Living dangerously: how Helicobacter pylori survives in the human stomach
Article in Nature Reviews Molecular Cell Biology · July 2001
Helicobacter pylori is a GRAM-NEGATIVE BACTERIUM, specialized in the colonization of the human stomach, a unique ecological niche characterized by very acidic pH— a condition lethal for most microbes. H. pylori is so well adapted to this unfriendly environment that, after the first infection, which usually occurs early in life, it establishes a life-long chronic infection. The selection of a niche with no competition and the ability to establish a chronic infection make H. pylori one of the most successful human bacterial parasites, which colonizes more than half of the human population.
The comparison of H. pylori isolated from patients of different ethnical origin and geographical locations indicates that their nucleotide sequences segregate similarly to those of humans. This suggests that this bacterium was already present in the stomach of humans when they left Africa to colonize the world, and co-evolved with them since then.Hence, it is likely that primitive humans suffered from stomach aches, although the first written reports were made by ancient Greek doctors and gastric ulcers were first described5 in 1586.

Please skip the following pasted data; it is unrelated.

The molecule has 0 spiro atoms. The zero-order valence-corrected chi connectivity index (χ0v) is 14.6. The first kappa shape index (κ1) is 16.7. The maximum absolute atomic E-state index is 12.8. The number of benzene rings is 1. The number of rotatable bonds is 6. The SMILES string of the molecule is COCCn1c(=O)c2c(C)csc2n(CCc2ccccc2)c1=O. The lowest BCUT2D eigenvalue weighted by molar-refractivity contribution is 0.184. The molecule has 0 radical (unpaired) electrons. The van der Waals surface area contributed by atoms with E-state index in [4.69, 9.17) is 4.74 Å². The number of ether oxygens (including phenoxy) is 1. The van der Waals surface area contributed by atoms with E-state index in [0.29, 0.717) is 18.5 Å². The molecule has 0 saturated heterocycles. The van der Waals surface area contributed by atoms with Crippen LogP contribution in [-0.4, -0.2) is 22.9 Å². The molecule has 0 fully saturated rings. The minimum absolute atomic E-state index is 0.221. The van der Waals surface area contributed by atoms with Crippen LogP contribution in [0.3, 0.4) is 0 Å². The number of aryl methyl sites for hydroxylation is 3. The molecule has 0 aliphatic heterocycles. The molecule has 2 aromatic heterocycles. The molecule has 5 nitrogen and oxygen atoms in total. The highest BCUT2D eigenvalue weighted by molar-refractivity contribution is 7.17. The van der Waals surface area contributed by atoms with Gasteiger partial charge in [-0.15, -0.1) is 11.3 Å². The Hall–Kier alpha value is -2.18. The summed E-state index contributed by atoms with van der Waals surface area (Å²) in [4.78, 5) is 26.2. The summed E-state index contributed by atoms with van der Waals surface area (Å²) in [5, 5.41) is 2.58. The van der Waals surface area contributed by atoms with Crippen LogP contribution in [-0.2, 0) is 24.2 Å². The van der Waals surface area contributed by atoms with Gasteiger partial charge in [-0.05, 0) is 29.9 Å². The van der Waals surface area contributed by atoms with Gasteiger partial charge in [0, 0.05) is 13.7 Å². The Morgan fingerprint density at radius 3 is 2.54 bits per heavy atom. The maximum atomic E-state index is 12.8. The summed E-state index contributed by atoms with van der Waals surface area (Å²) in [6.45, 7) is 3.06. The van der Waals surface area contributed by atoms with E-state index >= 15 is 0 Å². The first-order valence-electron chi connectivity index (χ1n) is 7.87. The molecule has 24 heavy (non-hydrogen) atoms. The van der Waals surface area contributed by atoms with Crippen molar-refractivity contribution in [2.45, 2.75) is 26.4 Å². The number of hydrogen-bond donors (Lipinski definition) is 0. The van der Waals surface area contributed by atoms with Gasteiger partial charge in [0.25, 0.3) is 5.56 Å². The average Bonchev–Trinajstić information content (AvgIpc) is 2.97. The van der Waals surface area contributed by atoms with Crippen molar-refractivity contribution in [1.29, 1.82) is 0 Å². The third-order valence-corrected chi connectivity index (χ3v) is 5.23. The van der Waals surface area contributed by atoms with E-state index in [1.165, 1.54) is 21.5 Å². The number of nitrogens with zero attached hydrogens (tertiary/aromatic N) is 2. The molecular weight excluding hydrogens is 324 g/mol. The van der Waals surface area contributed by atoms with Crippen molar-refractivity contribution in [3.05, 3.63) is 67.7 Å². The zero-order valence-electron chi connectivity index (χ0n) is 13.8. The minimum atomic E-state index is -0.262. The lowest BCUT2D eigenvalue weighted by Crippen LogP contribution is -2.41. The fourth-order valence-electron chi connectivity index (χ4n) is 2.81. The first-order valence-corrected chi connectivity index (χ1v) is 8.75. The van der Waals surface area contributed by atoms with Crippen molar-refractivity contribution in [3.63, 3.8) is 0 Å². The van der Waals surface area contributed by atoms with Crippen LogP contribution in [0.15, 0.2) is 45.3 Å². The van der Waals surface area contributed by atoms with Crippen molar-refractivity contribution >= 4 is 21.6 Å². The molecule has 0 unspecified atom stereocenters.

Most infected people are asymptomatic,with moderate inflammation detectable only by biopsy and histology. However, an important minority of them (15–20%) during their life develop severe gastroduodenal pathologies,including stomach and duodenal ulcers, ADENOCARCINOMAS and stomach LYMPHOMAS.The different outcomes of the infection are believed to be substantially influenced by an excessive or inappropriate reaction of the host, by bacterial polymorphisms and by environmental factors.
The successful life-lasting colonization of the human stomach by H. pylori is achieved through a combination of factors, which address the different challenges presented by the harsh environment H. pylori synthesizes a urease to buffer the pH of its immediate surroundings within the stomach. Its helicoidal shape and the action of flagella allow it to cross the thick layer of MUCUS lining the stomach. H. pylori then binds to LEWIS ANTIGENS present on host gastric cells, and it secretes factors that attract and stimulate inflammatory cells, as well as the multifunctional toxin VacA. Last, the presence of the cag pathogenicity island, a 40-kb DNA that encodes a type IV secretion system, seems to be necessary for optimal fitness of the bacterium and the appearance of pathogenic traits.